Both the shearpin and belt tension loadcells supplied by Novatech performed extremely well and allowed NASA to complete all of their test objectives during the first HIAD ground test campaign. Analysis of the detailed data has helped reveal trends that have been used to refine the computational model. This lead to a number of redesigns for the next series of ground tests, which have since been successfully completed. Low Earth orbit flight testing using the latest delivery of loadcells is currently scheduled for 2022.
Comprehensive traceability certificates supplied for each individual sensor gave NASA the confidence that all of the loadcells have been manufactured to an exacting standard. Every component part, including the adhesives and solvents, can be traced back to the specific batch number from the original supplier.
Novatech are particularly proud of our involvement in this project as additional equipment supplied by Novatech has also been involved in testing multiple other methods in parallel. Data obtained from the use of our loadcells has directly contributed to the reinstatement of this intriguing project, which once faced the threat of cancellation.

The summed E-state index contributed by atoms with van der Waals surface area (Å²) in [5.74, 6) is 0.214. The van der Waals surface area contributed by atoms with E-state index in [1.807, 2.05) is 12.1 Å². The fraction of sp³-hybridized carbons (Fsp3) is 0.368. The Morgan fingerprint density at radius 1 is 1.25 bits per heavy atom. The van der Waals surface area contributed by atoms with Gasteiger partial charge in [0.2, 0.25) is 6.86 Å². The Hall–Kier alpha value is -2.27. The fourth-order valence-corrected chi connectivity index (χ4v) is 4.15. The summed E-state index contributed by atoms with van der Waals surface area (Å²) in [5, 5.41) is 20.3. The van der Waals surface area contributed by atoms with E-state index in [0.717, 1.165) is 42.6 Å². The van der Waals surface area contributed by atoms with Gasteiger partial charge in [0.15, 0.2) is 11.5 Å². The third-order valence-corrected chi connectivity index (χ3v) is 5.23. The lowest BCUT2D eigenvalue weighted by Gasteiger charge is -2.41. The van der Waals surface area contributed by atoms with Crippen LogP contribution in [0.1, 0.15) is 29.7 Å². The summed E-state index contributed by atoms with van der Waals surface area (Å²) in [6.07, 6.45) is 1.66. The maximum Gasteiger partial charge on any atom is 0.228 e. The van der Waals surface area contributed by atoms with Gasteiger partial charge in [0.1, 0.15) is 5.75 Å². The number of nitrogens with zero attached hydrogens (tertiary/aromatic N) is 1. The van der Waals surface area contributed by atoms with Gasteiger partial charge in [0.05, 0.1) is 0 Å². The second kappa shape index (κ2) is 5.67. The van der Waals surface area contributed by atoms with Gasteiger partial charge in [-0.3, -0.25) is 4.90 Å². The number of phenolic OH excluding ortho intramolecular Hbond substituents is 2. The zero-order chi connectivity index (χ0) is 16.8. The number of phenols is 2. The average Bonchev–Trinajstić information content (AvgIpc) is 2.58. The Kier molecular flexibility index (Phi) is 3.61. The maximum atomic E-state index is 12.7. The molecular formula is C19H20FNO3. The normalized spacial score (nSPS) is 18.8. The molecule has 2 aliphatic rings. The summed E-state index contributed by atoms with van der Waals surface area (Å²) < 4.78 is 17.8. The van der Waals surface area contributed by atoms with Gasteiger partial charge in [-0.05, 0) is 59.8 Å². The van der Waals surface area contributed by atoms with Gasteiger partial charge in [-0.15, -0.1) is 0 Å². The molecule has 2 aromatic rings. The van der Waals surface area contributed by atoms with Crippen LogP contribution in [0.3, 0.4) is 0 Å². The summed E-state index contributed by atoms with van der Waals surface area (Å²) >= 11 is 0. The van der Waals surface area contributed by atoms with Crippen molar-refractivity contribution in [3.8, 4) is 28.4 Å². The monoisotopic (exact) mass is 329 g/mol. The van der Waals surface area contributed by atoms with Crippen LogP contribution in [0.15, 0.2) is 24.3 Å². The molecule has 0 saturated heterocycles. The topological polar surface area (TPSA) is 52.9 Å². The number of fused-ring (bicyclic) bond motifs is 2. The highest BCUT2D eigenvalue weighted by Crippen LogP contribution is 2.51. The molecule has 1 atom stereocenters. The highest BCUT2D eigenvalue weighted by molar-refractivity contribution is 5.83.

The HIAD has proven to display capabilities outside the performance envelope for normal parachute technology and a new project is already under way that includes ground testing of a new 6 metre diameter HIAD assembly.
In a technical paper written by Greg Swanson, from the AMES Research Center, for the 2013 American Institute of Aeronautics and Astronautics (AIAA) Aerodynamic Decelerator Systems (ADS) Technology Conference, Greg gives a very positive assessment of the force measurement system supplied by Novatech.
“The success of the strap load measurement systems has prompted the desire for more strap tension loadcells and load pins for the next series of testing. For the second round of ground testing, the HIAD project will have approximately twice the amount of loadcells. This will enable greater strap load measurement coverage across the 6m article”. “Beyond test article characterisation during structural load tests, the measurement systems will also be employed in future construction processes. In an effort to reduce some of the HIAD imperfections due to fabrication variability, strap tension loadcells will be integrated into the fabrication process to achieve more consistent strap pre-loads during the inflatable article construction. Overall, these strap load measurement systems provided significant benefits to understanding inflatable structure behaviour and performance. They will be implemented to a great extent for future ground tests providing valuable data for analytical model development and HIAD design optimisation”.